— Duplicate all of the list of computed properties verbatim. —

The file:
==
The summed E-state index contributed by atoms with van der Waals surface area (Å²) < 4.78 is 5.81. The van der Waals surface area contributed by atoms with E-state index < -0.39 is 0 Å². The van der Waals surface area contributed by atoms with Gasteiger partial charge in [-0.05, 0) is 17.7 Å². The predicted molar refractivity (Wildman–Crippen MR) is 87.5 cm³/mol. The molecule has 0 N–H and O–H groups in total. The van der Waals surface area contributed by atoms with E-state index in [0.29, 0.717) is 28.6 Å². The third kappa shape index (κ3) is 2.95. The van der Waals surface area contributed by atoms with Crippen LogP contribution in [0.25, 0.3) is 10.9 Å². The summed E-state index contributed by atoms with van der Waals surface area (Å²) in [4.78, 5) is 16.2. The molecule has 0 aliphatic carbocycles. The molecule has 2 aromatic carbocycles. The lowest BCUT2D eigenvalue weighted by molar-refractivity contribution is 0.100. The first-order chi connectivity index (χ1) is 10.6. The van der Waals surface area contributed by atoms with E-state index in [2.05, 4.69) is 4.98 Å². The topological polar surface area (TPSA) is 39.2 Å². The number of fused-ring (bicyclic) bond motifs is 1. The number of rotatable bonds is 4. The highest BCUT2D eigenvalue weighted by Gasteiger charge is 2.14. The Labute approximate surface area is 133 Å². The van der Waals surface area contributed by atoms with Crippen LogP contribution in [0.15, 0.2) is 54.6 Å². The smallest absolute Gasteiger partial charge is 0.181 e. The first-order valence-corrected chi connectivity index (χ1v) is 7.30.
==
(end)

The summed E-state index contributed by atoms with van der Waals surface area (Å²) < 4.78 is 5.81. The van der Waals surface area contributed by atoms with E-state index < -0.39 is 0 Å². The van der Waals surface area contributed by atoms with Gasteiger partial charge in [-0.05, 0) is 17.7 Å². The predicted molar refractivity (Wildman–Crippen MR) is 87.5 cm³/mol. The molecule has 0 N–H and O–H groups in total. The van der Waals surface area contributed by atoms with E-state index in [0.29, 0.717) is 28.6 Å². The third kappa shape index (κ3) is 2.95. The van der Waals surface area contributed by atoms with Crippen LogP contribution in [0.25, 0.3) is 10.9 Å². The summed E-state index contributed by atoms with van der Waals surface area (Å²) in [4.78, 5) is 16.2. The molecule has 0 aliphatic carbocycles. The molecule has 2 aromatic carbocycles. The lowest BCUT2D eigenvalue weighted by molar-refractivity contribution is 0.100. The first-order chi connectivity index (χ1) is 10.6. The van der Waals surface area contributed by atoms with E-state index in [2.05, 4.69) is 4.98 Å². The topological polar surface area (TPSA) is 39.2 Å². The number of fused-ring (bicyclic) bond motifs is 1. The number of rotatable bonds is 4. The highest BCUT2D eigenvalue weighted by Gasteiger charge is 2.14. The Labute approximate surface area is 133 Å². The van der Waals surface area contributed by atoms with Crippen LogP contribution in [0.15, 0.2) is 54.6 Å². The smallest absolute Gasteiger partial charge is 0.181 e. The first-order valence-corrected chi connectivity index (χ1v) is 7.30.